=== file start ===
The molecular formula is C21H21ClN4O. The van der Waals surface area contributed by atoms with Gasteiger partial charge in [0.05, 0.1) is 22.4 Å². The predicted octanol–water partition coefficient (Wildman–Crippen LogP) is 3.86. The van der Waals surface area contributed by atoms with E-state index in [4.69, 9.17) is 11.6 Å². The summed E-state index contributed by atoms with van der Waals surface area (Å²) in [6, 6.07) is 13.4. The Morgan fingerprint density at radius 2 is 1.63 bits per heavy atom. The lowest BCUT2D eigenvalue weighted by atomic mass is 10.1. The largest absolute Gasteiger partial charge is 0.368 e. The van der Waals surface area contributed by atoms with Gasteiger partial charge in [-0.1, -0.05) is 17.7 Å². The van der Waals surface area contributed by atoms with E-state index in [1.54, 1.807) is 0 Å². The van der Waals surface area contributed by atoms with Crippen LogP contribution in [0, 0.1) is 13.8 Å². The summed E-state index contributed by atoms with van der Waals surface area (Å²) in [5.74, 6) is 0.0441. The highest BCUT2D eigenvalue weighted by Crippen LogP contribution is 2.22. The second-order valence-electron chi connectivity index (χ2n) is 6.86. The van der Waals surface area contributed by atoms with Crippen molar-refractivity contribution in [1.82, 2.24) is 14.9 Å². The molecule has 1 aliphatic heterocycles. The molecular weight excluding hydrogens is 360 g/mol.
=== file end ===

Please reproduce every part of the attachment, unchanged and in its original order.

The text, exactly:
The molecular formula is C21H21ClN4O. The van der Waals surface area contributed by atoms with Gasteiger partial charge in [0.05, 0.1) is 22.4 Å². The predicted octanol–water partition coefficient (Wildman–Crippen LogP) is 3.86. The van der Waals surface area contributed by atoms with E-state index in [4.69, 9.17) is 11.6 Å². The summed E-state index contributed by atoms with van der Waals surface area (Å²) in [6, 6.07) is 13.4. The Morgan fingerprint density at radius 2 is 1.63 bits per heavy atom. The lowest BCUT2D eigenvalue weighted by atomic mass is 10.1. The largest absolute Gasteiger partial charge is 0.368 e. The van der Waals surface area contributed by atoms with Gasteiger partial charge in [-0.1, -0.05) is 17.7 Å². The van der Waals surface area contributed by atoms with E-state index in [1.54, 1.807) is 0 Å². The van der Waals surface area contributed by atoms with Crippen LogP contribution in [0, 0.1) is 13.8 Å². The summed E-state index contributed by atoms with van der Waals surface area (Å²) in [5.74, 6) is 0.0441. The highest BCUT2D eigenvalue weighted by Crippen LogP contribution is 2.22. The second-order valence-electron chi connectivity index (χ2n) is 6.86. The van der Waals surface area contributed by atoms with Crippen molar-refractivity contribution in [1.82, 2.24) is 14.9 Å². The molecule has 1 aliphatic heterocycles. The molecular weight excluding hydrogens is 360 g/mol.